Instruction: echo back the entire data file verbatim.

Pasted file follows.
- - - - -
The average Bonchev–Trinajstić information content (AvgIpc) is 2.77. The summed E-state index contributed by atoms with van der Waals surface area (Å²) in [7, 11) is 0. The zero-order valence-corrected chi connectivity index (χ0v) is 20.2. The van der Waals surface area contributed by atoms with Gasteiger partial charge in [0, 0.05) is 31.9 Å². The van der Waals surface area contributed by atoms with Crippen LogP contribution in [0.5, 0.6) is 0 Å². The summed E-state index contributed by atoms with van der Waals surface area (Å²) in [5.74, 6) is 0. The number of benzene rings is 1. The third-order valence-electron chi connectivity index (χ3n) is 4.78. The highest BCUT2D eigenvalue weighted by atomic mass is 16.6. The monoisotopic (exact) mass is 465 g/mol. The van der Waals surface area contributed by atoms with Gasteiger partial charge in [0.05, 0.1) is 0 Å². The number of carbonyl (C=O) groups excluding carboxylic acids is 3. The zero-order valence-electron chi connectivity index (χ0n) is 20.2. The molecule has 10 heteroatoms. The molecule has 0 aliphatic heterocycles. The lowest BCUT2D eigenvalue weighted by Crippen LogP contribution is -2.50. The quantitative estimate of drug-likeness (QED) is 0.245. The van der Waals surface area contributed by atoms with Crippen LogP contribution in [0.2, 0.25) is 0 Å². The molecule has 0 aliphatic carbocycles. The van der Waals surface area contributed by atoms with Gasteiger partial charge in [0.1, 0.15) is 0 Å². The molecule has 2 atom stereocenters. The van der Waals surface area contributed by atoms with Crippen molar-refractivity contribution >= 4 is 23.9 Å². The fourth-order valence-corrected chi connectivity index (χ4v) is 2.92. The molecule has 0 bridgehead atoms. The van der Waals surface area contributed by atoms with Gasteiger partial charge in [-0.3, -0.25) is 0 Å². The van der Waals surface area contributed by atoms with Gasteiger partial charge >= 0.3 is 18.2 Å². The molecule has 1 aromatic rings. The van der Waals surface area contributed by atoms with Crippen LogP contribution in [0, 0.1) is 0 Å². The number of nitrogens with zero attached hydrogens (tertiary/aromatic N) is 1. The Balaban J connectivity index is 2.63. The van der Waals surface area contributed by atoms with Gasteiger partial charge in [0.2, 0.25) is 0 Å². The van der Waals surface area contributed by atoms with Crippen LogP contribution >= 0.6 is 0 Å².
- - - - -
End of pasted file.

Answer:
The average Bonchev–Trinajstić information content (AvgIpc) is 2.77. The summed E-state index contributed by atoms with van der Waals surface area (Å²) in [7, 11) is 0. The zero-order valence-corrected chi connectivity index (χ0v) is 20.2. The van der Waals surface area contributed by atoms with Gasteiger partial charge in [0, 0.05) is 31.9 Å². The van der Waals surface area contributed by atoms with Crippen LogP contribution in [0.5, 0.6) is 0 Å². The summed E-state index contributed by atoms with van der Waals surface area (Å²) in [5.74, 6) is 0. The number of benzene rings is 1. The third-order valence-electron chi connectivity index (χ3n) is 4.78. The highest BCUT2D eigenvalue weighted by atomic mass is 16.6. The monoisotopic (exact) mass is 465 g/mol. The van der Waals surface area contributed by atoms with Gasteiger partial charge in [0.05, 0.1) is 0 Å². The number of carbonyl (C=O) groups excluding carboxylic acids is 3. The zero-order valence-electron chi connectivity index (χ0n) is 20.2. The molecule has 10 heteroatoms. The molecule has 0 aliphatic heterocycles. The lowest BCUT2D eigenvalue weighted by Crippen LogP contribution is -2.50. The quantitative estimate of drug-likeness (QED) is 0.245. The van der Waals surface area contributed by atoms with Crippen LogP contribution in [0.2, 0.25) is 0 Å². The molecule has 0 aliphatic carbocycles. The van der Waals surface area contributed by atoms with Gasteiger partial charge in [0.1, 0.15) is 0 Å². The molecule has 2 atom stereocenters. The van der Waals surface area contributed by atoms with Crippen molar-refractivity contribution >= 4 is 23.9 Å². The fourth-order valence-corrected chi connectivity index (χ4v) is 2.92. The molecule has 0 bridgehead atoms. The van der Waals surface area contributed by atoms with Gasteiger partial charge in [-0.3, -0.25) is 0 Å². The van der Waals surface area contributed by atoms with Gasteiger partial charge >= 0.3 is 18.2 Å². The molecule has 1 aromatic rings. The van der Waals surface area contributed by atoms with Crippen LogP contribution in [0, 0.1) is 0 Å². The number of nitrogens with zero attached hydrogens (tertiary/aromatic N) is 1. The Balaban J connectivity index is 2.63. The van der Waals surface area contributed by atoms with Gasteiger partial charge in [0.2, 0.25) is 0 Å². The van der Waals surface area contributed by atoms with Crippen LogP contribution >= 0.6 is 0 Å².